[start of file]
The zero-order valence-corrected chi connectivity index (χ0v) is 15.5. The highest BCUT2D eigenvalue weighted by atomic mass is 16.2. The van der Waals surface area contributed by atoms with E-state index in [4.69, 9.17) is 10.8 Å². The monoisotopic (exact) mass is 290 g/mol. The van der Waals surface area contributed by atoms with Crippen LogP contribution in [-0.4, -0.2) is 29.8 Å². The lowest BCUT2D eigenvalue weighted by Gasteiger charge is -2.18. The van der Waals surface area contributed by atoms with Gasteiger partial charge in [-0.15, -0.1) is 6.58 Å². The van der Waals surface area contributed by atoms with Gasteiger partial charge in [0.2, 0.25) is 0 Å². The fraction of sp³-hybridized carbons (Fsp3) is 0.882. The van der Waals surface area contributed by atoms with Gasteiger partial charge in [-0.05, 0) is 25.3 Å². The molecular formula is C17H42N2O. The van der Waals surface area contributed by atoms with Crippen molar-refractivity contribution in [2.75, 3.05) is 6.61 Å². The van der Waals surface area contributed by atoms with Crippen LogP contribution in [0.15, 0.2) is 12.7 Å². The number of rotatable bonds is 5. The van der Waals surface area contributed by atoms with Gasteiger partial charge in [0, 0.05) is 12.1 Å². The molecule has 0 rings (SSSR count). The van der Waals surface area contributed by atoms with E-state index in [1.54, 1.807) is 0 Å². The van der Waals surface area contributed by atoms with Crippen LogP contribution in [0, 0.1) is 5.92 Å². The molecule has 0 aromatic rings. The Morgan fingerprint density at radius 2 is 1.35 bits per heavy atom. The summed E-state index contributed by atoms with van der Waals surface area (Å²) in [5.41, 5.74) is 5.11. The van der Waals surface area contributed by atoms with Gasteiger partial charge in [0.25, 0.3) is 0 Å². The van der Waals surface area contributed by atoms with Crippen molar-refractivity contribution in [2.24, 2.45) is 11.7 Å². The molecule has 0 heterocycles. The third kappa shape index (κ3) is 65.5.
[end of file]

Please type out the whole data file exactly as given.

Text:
The zero-order valence-corrected chi connectivity index (χ0v) is 15.5. The highest BCUT2D eigenvalue weighted by atomic mass is 16.2. The van der Waals surface area contributed by atoms with E-state index in [4.69, 9.17) is 10.8 Å². The monoisotopic (exact) mass is 290 g/mol. The van der Waals surface area contributed by atoms with Crippen LogP contribution in [-0.4, -0.2) is 29.8 Å². The lowest BCUT2D eigenvalue weighted by Gasteiger charge is -2.18. The van der Waals surface area contributed by atoms with Gasteiger partial charge in [-0.15, -0.1) is 6.58 Å². The van der Waals surface area contributed by atoms with Gasteiger partial charge in [0.2, 0.25) is 0 Å². The fraction of sp³-hybridized carbons (Fsp3) is 0.882. The van der Waals surface area contributed by atoms with Gasteiger partial charge in [-0.05, 0) is 25.3 Å². The molecular formula is C17H42N2O. The van der Waals surface area contributed by atoms with Crippen molar-refractivity contribution in [2.75, 3.05) is 6.61 Å². The van der Waals surface area contributed by atoms with Crippen LogP contribution in [0.15, 0.2) is 12.7 Å². The number of rotatable bonds is 5. The van der Waals surface area contributed by atoms with Gasteiger partial charge in [0, 0.05) is 12.1 Å². The molecule has 0 rings (SSSR count). The van der Waals surface area contributed by atoms with E-state index in [1.54, 1.807) is 0 Å². The van der Waals surface area contributed by atoms with Crippen LogP contribution in [0, 0.1) is 5.92 Å². The molecule has 0 aromatic rings. The Morgan fingerprint density at radius 2 is 1.35 bits per heavy atom. The summed E-state index contributed by atoms with van der Waals surface area (Å²) in [5.41, 5.74) is 5.11. The van der Waals surface area contributed by atoms with Gasteiger partial charge in [0.25, 0.3) is 0 Å². The van der Waals surface area contributed by atoms with Crippen molar-refractivity contribution in [2.24, 2.45) is 11.7 Å². The molecule has 0 heterocycles. The third kappa shape index (κ3) is 65.5.